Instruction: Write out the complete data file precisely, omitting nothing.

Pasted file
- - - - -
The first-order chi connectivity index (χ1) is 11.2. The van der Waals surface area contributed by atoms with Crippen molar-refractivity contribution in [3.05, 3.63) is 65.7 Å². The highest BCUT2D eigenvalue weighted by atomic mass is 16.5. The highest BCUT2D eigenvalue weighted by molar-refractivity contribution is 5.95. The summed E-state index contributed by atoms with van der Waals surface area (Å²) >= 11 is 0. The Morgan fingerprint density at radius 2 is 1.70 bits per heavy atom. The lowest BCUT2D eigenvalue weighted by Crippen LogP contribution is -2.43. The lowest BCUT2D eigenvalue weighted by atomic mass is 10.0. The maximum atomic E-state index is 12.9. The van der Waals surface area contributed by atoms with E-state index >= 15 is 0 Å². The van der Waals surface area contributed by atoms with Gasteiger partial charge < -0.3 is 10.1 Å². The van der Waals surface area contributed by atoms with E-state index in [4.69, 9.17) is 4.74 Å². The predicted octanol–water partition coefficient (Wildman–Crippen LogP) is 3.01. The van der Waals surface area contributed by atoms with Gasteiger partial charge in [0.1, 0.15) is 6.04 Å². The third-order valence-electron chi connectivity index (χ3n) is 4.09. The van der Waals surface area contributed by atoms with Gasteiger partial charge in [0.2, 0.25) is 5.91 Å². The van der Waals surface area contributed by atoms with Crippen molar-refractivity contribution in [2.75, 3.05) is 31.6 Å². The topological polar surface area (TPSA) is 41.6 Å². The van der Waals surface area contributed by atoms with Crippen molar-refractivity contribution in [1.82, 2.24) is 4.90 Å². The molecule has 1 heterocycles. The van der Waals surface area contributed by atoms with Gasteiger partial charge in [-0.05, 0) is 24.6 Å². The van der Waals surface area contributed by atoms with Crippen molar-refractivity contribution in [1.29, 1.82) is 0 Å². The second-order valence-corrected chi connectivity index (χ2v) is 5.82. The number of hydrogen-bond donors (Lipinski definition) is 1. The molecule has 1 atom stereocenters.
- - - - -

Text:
The first-order chi connectivity index (χ1) is 11.2. The van der Waals surface area contributed by atoms with Crippen molar-refractivity contribution in [3.05, 3.63) is 65.7 Å². The highest BCUT2D eigenvalue weighted by atomic mass is 16.5. The highest BCUT2D eigenvalue weighted by molar-refractivity contribution is 5.95. The summed E-state index contributed by atoms with van der Waals surface area (Å²) >= 11 is 0. The Morgan fingerprint density at radius 2 is 1.70 bits per heavy atom. The lowest BCUT2D eigenvalue weighted by Crippen LogP contribution is -2.43. The lowest BCUT2D eigenvalue weighted by atomic mass is 10.0. The maximum atomic E-state index is 12.9. The van der Waals surface area contributed by atoms with E-state index >= 15 is 0 Å². The van der Waals surface area contributed by atoms with Gasteiger partial charge < -0.3 is 10.1 Å². The van der Waals surface area contributed by atoms with E-state index in [4.69, 9.17) is 4.74 Å². The predicted octanol–water partition coefficient (Wildman–Crippen LogP) is 3.01. The van der Waals surface area contributed by atoms with Gasteiger partial charge in [0.1, 0.15) is 6.04 Å². The third-order valence-electron chi connectivity index (χ3n) is 4.09. The van der Waals surface area contributed by atoms with Gasteiger partial charge in [0.2, 0.25) is 5.91 Å². The van der Waals surface area contributed by atoms with Crippen molar-refractivity contribution in [2.75, 3.05) is 31.6 Å². The topological polar surface area (TPSA) is 41.6 Å². The van der Waals surface area contributed by atoms with Crippen molar-refractivity contribution in [1.82, 2.24) is 4.90 Å². The molecule has 1 heterocycles. The van der Waals surface area contributed by atoms with Gasteiger partial charge in [-0.05, 0) is 24.6 Å². The van der Waals surface area contributed by atoms with Crippen molar-refractivity contribution in [1.29, 1.82) is 0 Å². The second-order valence-corrected chi connectivity index (χ2v) is 5.82. The number of hydrogen-bond donors (Lipinski definition) is 1. The molecule has 1 atom stereocenters.